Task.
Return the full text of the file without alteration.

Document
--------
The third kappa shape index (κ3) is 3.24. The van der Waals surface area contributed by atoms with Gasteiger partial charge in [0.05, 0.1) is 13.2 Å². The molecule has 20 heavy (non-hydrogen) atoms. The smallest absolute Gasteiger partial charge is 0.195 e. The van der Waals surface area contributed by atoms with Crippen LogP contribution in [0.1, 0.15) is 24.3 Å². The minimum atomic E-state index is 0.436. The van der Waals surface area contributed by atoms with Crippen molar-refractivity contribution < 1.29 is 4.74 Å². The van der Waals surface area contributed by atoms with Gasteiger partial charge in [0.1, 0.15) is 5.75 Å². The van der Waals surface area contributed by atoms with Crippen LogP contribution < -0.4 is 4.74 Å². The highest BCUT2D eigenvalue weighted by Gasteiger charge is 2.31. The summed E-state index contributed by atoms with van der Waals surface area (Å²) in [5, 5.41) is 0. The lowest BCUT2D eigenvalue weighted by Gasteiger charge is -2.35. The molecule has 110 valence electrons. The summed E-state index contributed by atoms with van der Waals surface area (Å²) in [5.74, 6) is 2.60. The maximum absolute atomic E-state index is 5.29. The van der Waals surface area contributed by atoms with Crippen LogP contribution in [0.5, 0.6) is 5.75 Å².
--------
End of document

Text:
The third kappa shape index (κ3) is 3.24. The van der Waals surface area contributed by atoms with Gasteiger partial charge in [0.05, 0.1) is 13.2 Å². The molecule has 20 heavy (non-hydrogen) atoms. The smallest absolute Gasteiger partial charge is 0.195 e. The van der Waals surface area contributed by atoms with Crippen LogP contribution in [0.1, 0.15) is 24.3 Å². The minimum atomic E-state index is 0.436. The van der Waals surface area contributed by atoms with Crippen molar-refractivity contribution < 1.29 is 4.74 Å². The van der Waals surface area contributed by atoms with Gasteiger partial charge in [0.1, 0.15) is 5.75 Å². The van der Waals surface area contributed by atoms with Crippen LogP contribution < -0.4 is 4.74 Å². The highest BCUT2D eigenvalue weighted by Gasteiger charge is 2.31. The summed E-state index contributed by atoms with van der Waals surface area (Å²) in [5, 5.41) is 0. The lowest BCUT2D eigenvalue weighted by Gasteiger charge is -2.35. The molecule has 110 valence electrons. The summed E-state index contributed by atoms with van der Waals surface area (Å²) in [5.74, 6) is 2.60. The maximum absolute atomic E-state index is 5.29. The van der Waals surface area contributed by atoms with Crippen LogP contribution in [0.5, 0.6) is 5.75 Å².